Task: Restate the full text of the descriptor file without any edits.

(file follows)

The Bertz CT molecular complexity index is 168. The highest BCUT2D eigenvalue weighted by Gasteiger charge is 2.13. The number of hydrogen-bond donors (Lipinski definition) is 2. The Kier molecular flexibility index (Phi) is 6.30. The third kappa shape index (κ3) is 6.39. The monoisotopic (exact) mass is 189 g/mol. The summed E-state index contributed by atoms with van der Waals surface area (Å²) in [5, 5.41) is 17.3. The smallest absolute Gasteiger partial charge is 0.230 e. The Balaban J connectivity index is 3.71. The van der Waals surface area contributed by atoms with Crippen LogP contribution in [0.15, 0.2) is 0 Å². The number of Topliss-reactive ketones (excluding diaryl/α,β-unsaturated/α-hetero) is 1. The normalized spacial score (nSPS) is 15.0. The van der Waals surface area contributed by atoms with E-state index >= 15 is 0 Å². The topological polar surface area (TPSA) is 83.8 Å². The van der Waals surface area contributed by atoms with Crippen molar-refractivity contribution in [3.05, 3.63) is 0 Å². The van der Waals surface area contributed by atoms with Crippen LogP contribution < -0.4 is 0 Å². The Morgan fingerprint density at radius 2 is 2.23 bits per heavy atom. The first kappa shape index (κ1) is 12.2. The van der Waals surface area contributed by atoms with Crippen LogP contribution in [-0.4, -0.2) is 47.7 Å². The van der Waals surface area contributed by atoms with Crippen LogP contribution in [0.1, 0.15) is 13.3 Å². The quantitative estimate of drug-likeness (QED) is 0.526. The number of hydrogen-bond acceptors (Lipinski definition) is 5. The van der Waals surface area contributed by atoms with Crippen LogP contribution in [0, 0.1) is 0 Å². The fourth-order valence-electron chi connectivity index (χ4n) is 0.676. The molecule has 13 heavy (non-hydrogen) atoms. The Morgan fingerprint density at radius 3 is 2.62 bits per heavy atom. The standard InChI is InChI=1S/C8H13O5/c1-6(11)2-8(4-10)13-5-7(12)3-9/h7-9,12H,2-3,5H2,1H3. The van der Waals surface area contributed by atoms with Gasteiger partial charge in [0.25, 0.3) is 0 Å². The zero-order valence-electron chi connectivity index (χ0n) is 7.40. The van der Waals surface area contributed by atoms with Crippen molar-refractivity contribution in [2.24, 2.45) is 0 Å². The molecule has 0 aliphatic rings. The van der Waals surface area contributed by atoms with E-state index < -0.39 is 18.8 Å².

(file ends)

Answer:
The Bertz CT molecular complexity index is 168. The highest BCUT2D eigenvalue weighted by Gasteiger charge is 2.13. The number of hydrogen-bond donors (Lipinski definition) is 2. The Kier molecular flexibility index (Phi) is 6.30. The third kappa shape index (κ3) is 6.39. The monoisotopic (exact) mass is 189 g/mol. The summed E-state index contributed by atoms with van der Waals surface area (Å²) in [5, 5.41) is 17.3. The smallest absolute Gasteiger partial charge is 0.230 e. The Balaban J connectivity index is 3.71. The van der Waals surface area contributed by atoms with Crippen LogP contribution in [0.15, 0.2) is 0 Å². The number of Topliss-reactive ketones (excluding diaryl/α,β-unsaturated/α-hetero) is 1. The normalized spacial score (nSPS) is 15.0. The van der Waals surface area contributed by atoms with E-state index >= 15 is 0 Å². The topological polar surface area (TPSA) is 83.8 Å². The van der Waals surface area contributed by atoms with Crippen molar-refractivity contribution in [3.05, 3.63) is 0 Å². The van der Waals surface area contributed by atoms with Crippen LogP contribution < -0.4 is 0 Å². The Morgan fingerprint density at radius 2 is 2.23 bits per heavy atom. The first kappa shape index (κ1) is 12.2. The van der Waals surface area contributed by atoms with Crippen LogP contribution in [-0.4, -0.2) is 47.7 Å². The van der Waals surface area contributed by atoms with Crippen LogP contribution in [0.1, 0.15) is 13.3 Å². The quantitative estimate of drug-likeness (QED) is 0.526. The number of hydrogen-bond acceptors (Lipinski definition) is 5. The van der Waals surface area contributed by atoms with Crippen LogP contribution in [0, 0.1) is 0 Å². The fourth-order valence-electron chi connectivity index (χ4n) is 0.676. The molecule has 13 heavy (non-hydrogen) atoms. The Morgan fingerprint density at radius 3 is 2.62 bits per heavy atom. The standard InChI is InChI=1S/C8H13O5/c1-6(11)2-8(4-10)13-5-7(12)3-9/h7-9,12H,2-3,5H2,1H3. The van der Waals surface area contributed by atoms with Gasteiger partial charge in [0.25, 0.3) is 0 Å². The zero-order valence-electron chi connectivity index (χ0n) is 7.40. The van der Waals surface area contributed by atoms with Crippen molar-refractivity contribution in [2.24, 2.45) is 0 Å². The molecule has 0 aliphatic rings. The van der Waals surface area contributed by atoms with E-state index < -0.39 is 18.8 Å².